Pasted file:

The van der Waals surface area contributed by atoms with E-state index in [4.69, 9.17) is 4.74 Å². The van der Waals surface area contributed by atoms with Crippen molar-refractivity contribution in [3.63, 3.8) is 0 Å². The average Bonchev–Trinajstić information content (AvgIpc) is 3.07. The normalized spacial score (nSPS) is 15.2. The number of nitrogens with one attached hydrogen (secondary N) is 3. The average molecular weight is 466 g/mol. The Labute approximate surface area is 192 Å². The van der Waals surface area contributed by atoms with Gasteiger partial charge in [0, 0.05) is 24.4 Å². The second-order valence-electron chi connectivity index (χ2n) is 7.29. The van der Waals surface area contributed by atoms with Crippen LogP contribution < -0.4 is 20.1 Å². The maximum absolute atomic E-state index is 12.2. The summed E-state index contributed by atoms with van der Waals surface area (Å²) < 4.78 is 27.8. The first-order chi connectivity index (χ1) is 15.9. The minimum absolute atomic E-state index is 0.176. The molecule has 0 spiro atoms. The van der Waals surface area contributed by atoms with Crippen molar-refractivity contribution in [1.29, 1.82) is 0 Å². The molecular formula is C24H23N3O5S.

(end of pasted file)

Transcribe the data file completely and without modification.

The van der Waals surface area contributed by atoms with E-state index in [4.69, 9.17) is 4.74 Å². The van der Waals surface area contributed by atoms with Crippen molar-refractivity contribution in [3.63, 3.8) is 0 Å². The average Bonchev–Trinajstić information content (AvgIpc) is 3.07. The normalized spacial score (nSPS) is 15.2. The number of nitrogens with one attached hydrogen (secondary N) is 3. The average molecular weight is 466 g/mol. The Labute approximate surface area is 192 Å². The van der Waals surface area contributed by atoms with Gasteiger partial charge in [0, 0.05) is 24.4 Å². The second-order valence-electron chi connectivity index (χ2n) is 7.29. The van der Waals surface area contributed by atoms with Crippen LogP contribution < -0.4 is 20.1 Å². The maximum absolute atomic E-state index is 12.2. The summed E-state index contributed by atoms with van der Waals surface area (Å²) < 4.78 is 27.8. The first-order chi connectivity index (χ1) is 15.9. The minimum absolute atomic E-state index is 0.176. The molecule has 0 spiro atoms. The van der Waals surface area contributed by atoms with Crippen molar-refractivity contribution in [1.29, 1.82) is 0 Å². The molecular formula is C24H23N3O5S.